At this point I don’t think its worth it to upgrade for the games alone. Users who are prepared to embrace the unique gaming features that the Xbox One offers are who should be looking at purchasing the console right now. Cloud save syncing will change the way you game. So too will Xbox Live Gold Home. Last September Microsoft promised that Xbox One owners would be able to take their games and game saves to any console that had a connection to the internet. After all this time I struggle to find a single thing that Xbox Live Gold Home does wrong. I’ve walked into a family member’s living room, dropped in my user information and granted everyone else on the console the ability to play my games and use Xbox Live’s features. The best part of my Xbox One experience so far was the day I realized that I was playing against my girlfriend online in a game of Titanfall from the console in my living room despite her not having purchased a copy of the game or an Xbox Live subscription.
Whereas I’ve gotten a lot of enjoyment from gaming on the Xbox One over the Xbox 360 because of the small little extras, the entertainment experience on the Xbox One hasn’t been as good as was expected. Mostly, this comes to two issues: the Kinect 2 sensor’s voice processing and Xbox One apps.
The Xbox One Kinect 2 sensor is a technology marvel. Being able to control your television with your voice and even turn the Xbox One on and off has been a dream. The Xbox One even knows to turn to a specific channel given the right command. Still, the console takes a few tries before getting the command right and sometimes that can be frustrating. Hopefully that experience improves as more people pick up the console. Accurate commands are sorely needed if Microsoft hopes that controlling the console without a remote will be approachable for the entire family.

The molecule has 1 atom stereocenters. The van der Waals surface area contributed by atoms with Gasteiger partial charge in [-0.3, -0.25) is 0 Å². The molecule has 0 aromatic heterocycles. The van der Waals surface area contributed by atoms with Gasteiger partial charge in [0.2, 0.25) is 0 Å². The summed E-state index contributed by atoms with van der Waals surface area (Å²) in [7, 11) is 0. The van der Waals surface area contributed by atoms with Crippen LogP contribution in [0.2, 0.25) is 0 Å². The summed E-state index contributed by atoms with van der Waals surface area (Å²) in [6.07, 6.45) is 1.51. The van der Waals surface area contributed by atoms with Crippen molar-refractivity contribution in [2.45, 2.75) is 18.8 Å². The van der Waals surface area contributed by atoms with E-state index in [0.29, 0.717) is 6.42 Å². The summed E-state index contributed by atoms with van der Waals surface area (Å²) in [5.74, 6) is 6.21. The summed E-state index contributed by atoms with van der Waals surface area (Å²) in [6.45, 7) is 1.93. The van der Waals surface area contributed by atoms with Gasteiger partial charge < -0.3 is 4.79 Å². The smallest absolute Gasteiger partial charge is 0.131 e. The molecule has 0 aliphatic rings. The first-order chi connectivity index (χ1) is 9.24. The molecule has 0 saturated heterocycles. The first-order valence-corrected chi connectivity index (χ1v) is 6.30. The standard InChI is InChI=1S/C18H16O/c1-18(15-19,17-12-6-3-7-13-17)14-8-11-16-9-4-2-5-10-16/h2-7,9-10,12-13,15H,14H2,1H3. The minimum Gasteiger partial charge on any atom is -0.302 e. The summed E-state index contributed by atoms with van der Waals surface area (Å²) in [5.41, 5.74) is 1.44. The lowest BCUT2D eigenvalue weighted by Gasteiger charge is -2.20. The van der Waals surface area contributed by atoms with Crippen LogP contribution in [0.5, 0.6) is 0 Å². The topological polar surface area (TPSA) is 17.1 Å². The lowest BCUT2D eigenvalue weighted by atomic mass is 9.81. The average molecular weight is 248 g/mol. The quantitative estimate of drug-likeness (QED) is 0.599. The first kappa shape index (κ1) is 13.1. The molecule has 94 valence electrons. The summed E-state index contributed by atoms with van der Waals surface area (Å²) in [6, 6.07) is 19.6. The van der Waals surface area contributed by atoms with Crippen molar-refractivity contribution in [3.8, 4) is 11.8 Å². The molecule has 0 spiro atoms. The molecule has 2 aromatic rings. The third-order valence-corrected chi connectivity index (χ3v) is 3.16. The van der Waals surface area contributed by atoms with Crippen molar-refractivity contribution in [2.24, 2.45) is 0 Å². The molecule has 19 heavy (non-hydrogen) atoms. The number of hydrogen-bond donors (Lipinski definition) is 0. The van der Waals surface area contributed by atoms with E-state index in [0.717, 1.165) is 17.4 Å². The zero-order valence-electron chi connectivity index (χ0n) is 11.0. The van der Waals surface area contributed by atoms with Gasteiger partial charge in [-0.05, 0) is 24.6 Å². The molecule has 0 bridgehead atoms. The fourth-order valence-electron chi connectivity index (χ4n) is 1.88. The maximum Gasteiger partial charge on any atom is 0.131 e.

These past months I’ve actually spent more time on my Xbox One in the different entertainment apps and I have to say that I’m a bit underwhelmed by the entire experience. Xbox One apps, mainly Xbox Music, don’t feel as powerful as they once did. For example, Xbox Music actually has to be snapped to the side of the user’s screen before users can listen to music. Even if they’re playing a game. The design also feels less consistent and the Xbox SmartGlass experiences that Microsoft showed off at least year’s E3 trade show are hardly integrated into the apps not made by Microsoft.
Of course, all of this is fine when the apps are actually there. Six months later there are still essential entertainment apps missing from the Xbox One experience. Microsoft has yet to release the HBO Go app that it announced before last year’s release. That’s HBO’s fault, but the Microsoft has yet to even acknowledge that the app has been delayed outside of a slightly obscure podcast. Today, the Xbox 360 experience is better based on the fact that there are more services available alone.
Six months from its release the Xbox One does feel less like a stretch. New games have appeared, options for storage have been added and updates enabling headsets have been deployed to users. I stand by the assertion that the Xbox One is a great all-in-one entertainment console, at least it will be once Microsoft plugs a few more key holes.